I obtained my PhD at the Institute of Marine Sciences at the University of Barcelona in biological oceanography and biogeochemistry where I started a running group in 2009 to clean our shorelines to prevent plastic items from getting into the ocean. Since then I have been involved with different organizations to protect the ocean. In 2015, I joined Sustainable Coastlines Hawaii, which is the biggest organization of beach cleanups in Hawaii. For four years I served as their science advisor and started using data collection from volunteers for citizen science projects.
I am an avid explorer, biology-enthusiast, and engineer who is passionate about exploring the oceans. I am working towards completing my doctorate degree in the field of biomimetics and biomechanics at the University of California, San Diego (UCSD), working with Dr. Dimitri Deheyn and Dr. Michael Tolley (Bioinspired Robotics and Design Lab). My research encompasses biomimetics and recently includes understanding spatial distributions of microplastics/microfibers. My research allows me to study biology (ie suction discs of fishes) to inform and better engineer material systems. For part of the year, I also work as a Remotely Operated Vehicle (ROV) pilot on adventures to the deep sea where we sample and learn from the incredible biology and geology of the sea floor.
I received my B.S. from MIT in Biological Engineering, and my M.S. from UCSD in Mechanical and Aerospace Engineering.
**Photo by Ed McNichol
My current research aims to understand how degradation and bio-fouling contribute to the fate of microfibers in the environment. In addition, I am developing methods to better detect and characterize microfibers from various marine and terrestrial environments. My overall goal is to influence local and national policymakers to better manage plastic pollution and reduce the amount of single-use plastics used and discarded.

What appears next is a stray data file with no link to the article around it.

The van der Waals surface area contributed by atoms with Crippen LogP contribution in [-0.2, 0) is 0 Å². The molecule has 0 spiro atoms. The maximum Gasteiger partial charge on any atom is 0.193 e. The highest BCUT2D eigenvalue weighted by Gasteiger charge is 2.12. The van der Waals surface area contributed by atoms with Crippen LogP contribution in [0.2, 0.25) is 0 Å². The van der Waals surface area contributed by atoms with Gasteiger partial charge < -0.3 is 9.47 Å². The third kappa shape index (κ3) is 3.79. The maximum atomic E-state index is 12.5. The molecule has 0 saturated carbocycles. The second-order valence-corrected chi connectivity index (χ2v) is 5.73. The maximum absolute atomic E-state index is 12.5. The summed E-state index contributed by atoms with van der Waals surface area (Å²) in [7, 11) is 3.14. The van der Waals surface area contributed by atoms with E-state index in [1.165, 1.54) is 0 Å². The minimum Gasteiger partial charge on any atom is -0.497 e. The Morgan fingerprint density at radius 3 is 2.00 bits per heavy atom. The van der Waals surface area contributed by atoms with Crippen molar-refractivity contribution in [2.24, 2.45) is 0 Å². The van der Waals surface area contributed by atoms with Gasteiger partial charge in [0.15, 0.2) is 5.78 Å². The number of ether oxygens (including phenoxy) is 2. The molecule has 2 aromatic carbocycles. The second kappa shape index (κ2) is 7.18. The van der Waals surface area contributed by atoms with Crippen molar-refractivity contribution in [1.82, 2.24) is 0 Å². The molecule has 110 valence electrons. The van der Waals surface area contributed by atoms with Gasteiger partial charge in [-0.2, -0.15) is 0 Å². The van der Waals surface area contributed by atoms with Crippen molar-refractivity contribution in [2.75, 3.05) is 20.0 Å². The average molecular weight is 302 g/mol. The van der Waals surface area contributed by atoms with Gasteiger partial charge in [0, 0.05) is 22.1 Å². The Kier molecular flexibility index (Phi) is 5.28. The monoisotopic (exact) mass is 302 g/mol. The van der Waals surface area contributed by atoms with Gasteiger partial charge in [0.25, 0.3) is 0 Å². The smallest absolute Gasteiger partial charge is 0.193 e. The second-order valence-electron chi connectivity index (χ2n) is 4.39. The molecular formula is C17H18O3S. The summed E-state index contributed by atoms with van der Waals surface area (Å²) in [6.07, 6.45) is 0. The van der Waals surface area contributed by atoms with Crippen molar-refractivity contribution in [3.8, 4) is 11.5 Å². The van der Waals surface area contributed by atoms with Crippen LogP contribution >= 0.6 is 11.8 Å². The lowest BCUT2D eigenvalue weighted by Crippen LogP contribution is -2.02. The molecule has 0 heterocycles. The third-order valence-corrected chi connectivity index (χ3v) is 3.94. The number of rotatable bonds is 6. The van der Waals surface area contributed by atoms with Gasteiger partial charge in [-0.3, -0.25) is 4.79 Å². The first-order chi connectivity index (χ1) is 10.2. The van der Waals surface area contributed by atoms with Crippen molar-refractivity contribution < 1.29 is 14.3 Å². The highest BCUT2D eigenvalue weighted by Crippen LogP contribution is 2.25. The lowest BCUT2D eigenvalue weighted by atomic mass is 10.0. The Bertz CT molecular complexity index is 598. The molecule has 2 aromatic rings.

I received my B.S. from Northeastern University in Environmental Science and my M.S. from California State University Long Beach in Biology where I focused on the detection of small sized microplastics in the highly urbanized rivers and harbors around Long Beach, and assessed the effects of environmentally relevant levels of microplastics on invertebrate zooplankton.
I am currently a master student in Marine Biology. I graduated from UC Berkeley majoring in Molecular Environmental Biology. I am fascinated by cool adaptations of marine animals and intrigued to understand their mechanisms and how natural and anthropogenic disturbances affect them. I used to study animal behaviors of jumping spiders and six-armed sea stars in relation to their habitats and phylogeny. In the Deheyn lab, my research focuses on the physical and biochemical mechanisms of bioluminescence in marine animals, which could be further used for applications in biotechnology and biomedicine. Although I love doing research, I have other hobbies such as dancing, rock climbing, skiing, snorkeling and hiking.
I received my bachelor's degree at the University of California, San Diego. I am currently pursuing my Master of Science degree in marine biology. My research focuses on sea anemones and their fluorescence as a potential indicator of coastal waters health. I am particularly interested in environmental toxicology and how metals are affecting the intertidal zone with an aim to find a proxy for early stress in this particular environment. Fluorescence of sea anemones as a proxy would provide a non-invasive assay that is fast and efficient. My other passion is geology. I am an appreciator, collector, and seller of fine minerals found in nature. I also enjoy scuba diving, kick-boxing, jewelry making, and painting. I am grateful to be a part of the Deheyn lab and I look forward to my future research.